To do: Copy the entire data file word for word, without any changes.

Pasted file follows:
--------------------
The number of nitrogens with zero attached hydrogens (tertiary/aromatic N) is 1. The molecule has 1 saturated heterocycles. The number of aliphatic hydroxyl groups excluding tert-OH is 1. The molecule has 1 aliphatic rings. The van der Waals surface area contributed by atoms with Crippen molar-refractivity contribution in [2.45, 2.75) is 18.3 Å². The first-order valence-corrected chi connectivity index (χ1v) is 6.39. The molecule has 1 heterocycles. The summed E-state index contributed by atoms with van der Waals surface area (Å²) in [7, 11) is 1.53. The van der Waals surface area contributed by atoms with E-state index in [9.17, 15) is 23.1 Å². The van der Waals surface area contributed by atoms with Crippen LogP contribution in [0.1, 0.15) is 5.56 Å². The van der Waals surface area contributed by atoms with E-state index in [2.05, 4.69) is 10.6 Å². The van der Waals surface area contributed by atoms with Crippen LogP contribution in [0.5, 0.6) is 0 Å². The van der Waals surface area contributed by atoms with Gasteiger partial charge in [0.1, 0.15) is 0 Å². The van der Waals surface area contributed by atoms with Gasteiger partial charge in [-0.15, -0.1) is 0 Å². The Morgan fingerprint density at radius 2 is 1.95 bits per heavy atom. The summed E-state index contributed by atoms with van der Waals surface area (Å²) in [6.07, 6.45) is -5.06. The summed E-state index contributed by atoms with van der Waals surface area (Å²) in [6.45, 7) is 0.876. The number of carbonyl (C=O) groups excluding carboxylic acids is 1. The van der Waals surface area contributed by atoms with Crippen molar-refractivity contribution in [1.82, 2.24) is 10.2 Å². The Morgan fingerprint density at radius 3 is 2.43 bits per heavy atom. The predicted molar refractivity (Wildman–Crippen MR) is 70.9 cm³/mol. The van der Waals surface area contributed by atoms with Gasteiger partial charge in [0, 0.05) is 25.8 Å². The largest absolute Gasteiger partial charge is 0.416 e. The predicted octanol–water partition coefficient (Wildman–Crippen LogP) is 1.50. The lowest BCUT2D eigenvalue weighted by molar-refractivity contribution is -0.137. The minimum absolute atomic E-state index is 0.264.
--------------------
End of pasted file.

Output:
The number of nitrogens with zero attached hydrogens (tertiary/aromatic N) is 1. The molecule has 1 saturated heterocycles. The number of aliphatic hydroxyl groups excluding tert-OH is 1. The molecule has 1 aliphatic rings. The van der Waals surface area contributed by atoms with Crippen molar-refractivity contribution in [2.45, 2.75) is 18.3 Å². The first-order valence-corrected chi connectivity index (χ1v) is 6.39. The molecule has 1 heterocycles. The summed E-state index contributed by atoms with van der Waals surface area (Å²) in [7, 11) is 1.53. The van der Waals surface area contributed by atoms with E-state index in [9.17, 15) is 23.1 Å². The van der Waals surface area contributed by atoms with Crippen LogP contribution in [0.1, 0.15) is 5.56 Å². The van der Waals surface area contributed by atoms with E-state index in [2.05, 4.69) is 10.6 Å². The van der Waals surface area contributed by atoms with Crippen LogP contribution in [0.5, 0.6) is 0 Å². The van der Waals surface area contributed by atoms with Gasteiger partial charge in [0.1, 0.15) is 0 Å². The van der Waals surface area contributed by atoms with Gasteiger partial charge in [-0.15, -0.1) is 0 Å². The Morgan fingerprint density at radius 2 is 1.95 bits per heavy atom. The summed E-state index contributed by atoms with van der Waals surface area (Å²) in [6.07, 6.45) is -5.06. The summed E-state index contributed by atoms with van der Waals surface area (Å²) in [6.45, 7) is 0.876. The number of carbonyl (C=O) groups excluding carboxylic acids is 1. The van der Waals surface area contributed by atoms with Crippen molar-refractivity contribution in [1.82, 2.24) is 10.2 Å². The Morgan fingerprint density at radius 3 is 2.43 bits per heavy atom. The predicted molar refractivity (Wildman–Crippen MR) is 70.9 cm³/mol. The van der Waals surface area contributed by atoms with Gasteiger partial charge in [0, 0.05) is 25.8 Å². The largest absolute Gasteiger partial charge is 0.416 e. The predicted octanol–water partition coefficient (Wildman–Crippen LogP) is 1.50. The lowest BCUT2D eigenvalue weighted by molar-refractivity contribution is -0.137. The minimum absolute atomic E-state index is 0.264.